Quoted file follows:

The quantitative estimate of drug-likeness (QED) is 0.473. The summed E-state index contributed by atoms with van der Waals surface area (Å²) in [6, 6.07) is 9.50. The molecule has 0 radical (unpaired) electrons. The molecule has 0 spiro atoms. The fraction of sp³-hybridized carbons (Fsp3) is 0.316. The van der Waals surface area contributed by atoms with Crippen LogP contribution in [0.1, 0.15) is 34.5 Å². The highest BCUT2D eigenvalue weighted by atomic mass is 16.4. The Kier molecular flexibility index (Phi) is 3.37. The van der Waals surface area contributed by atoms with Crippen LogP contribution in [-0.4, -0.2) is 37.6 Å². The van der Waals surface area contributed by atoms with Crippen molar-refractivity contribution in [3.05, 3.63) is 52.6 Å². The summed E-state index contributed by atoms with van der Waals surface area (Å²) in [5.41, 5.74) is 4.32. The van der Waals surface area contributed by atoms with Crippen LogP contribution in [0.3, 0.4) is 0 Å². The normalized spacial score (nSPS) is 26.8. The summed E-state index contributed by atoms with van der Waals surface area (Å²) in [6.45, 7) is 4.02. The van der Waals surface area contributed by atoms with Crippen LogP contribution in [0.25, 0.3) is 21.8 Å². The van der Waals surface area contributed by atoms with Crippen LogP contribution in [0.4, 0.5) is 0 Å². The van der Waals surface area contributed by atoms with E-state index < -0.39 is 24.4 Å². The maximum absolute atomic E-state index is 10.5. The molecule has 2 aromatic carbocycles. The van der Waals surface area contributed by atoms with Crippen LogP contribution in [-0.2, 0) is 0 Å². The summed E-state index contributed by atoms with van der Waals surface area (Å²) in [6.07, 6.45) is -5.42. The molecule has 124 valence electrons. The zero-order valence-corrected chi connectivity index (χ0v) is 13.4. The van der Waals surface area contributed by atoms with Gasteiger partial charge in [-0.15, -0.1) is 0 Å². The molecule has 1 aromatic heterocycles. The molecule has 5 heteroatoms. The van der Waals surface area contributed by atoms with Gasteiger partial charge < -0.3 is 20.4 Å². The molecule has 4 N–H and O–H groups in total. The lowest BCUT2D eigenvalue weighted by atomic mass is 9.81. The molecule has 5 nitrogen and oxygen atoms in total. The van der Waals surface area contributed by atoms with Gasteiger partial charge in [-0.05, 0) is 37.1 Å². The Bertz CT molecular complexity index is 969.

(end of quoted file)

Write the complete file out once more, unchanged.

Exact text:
The quantitative estimate of drug-likeness (QED) is 0.473. The summed E-state index contributed by atoms with van der Waals surface area (Å²) in [6, 6.07) is 9.50. The molecule has 0 radical (unpaired) electrons. The molecule has 0 spiro atoms. The fraction of sp³-hybridized carbons (Fsp3) is 0.316. The van der Waals surface area contributed by atoms with Crippen LogP contribution in [0.1, 0.15) is 34.5 Å². The highest BCUT2D eigenvalue weighted by atomic mass is 16.4. The Kier molecular flexibility index (Phi) is 3.37. The van der Waals surface area contributed by atoms with Crippen LogP contribution in [-0.4, -0.2) is 37.6 Å². The van der Waals surface area contributed by atoms with Crippen molar-refractivity contribution in [3.05, 3.63) is 52.6 Å². The summed E-state index contributed by atoms with van der Waals surface area (Å²) in [5.41, 5.74) is 4.32. The van der Waals surface area contributed by atoms with Crippen LogP contribution in [0.3, 0.4) is 0 Å². The normalized spacial score (nSPS) is 26.8. The summed E-state index contributed by atoms with van der Waals surface area (Å²) in [6.45, 7) is 4.02. The van der Waals surface area contributed by atoms with Crippen LogP contribution in [0.25, 0.3) is 21.8 Å². The van der Waals surface area contributed by atoms with Crippen LogP contribution in [0.4, 0.5) is 0 Å². The van der Waals surface area contributed by atoms with E-state index < -0.39 is 24.4 Å². The maximum absolute atomic E-state index is 10.5. The molecule has 2 aromatic carbocycles. The van der Waals surface area contributed by atoms with Crippen LogP contribution in [-0.2, 0) is 0 Å². The summed E-state index contributed by atoms with van der Waals surface area (Å²) in [6.07, 6.45) is -5.42. The molecule has 124 valence electrons. The zero-order valence-corrected chi connectivity index (χ0v) is 13.4. The van der Waals surface area contributed by atoms with Gasteiger partial charge in [-0.15, -0.1) is 0 Å². The molecule has 1 aromatic heterocycles. The molecule has 5 heteroatoms. The van der Waals surface area contributed by atoms with Gasteiger partial charge < -0.3 is 20.4 Å². The molecule has 4 N–H and O–H groups in total. The lowest BCUT2D eigenvalue weighted by atomic mass is 9.81. The molecule has 5 nitrogen and oxygen atoms in total. The van der Waals surface area contributed by atoms with Gasteiger partial charge in [-0.05, 0) is 37.1 Å². The Bertz CT molecular complexity index is 969.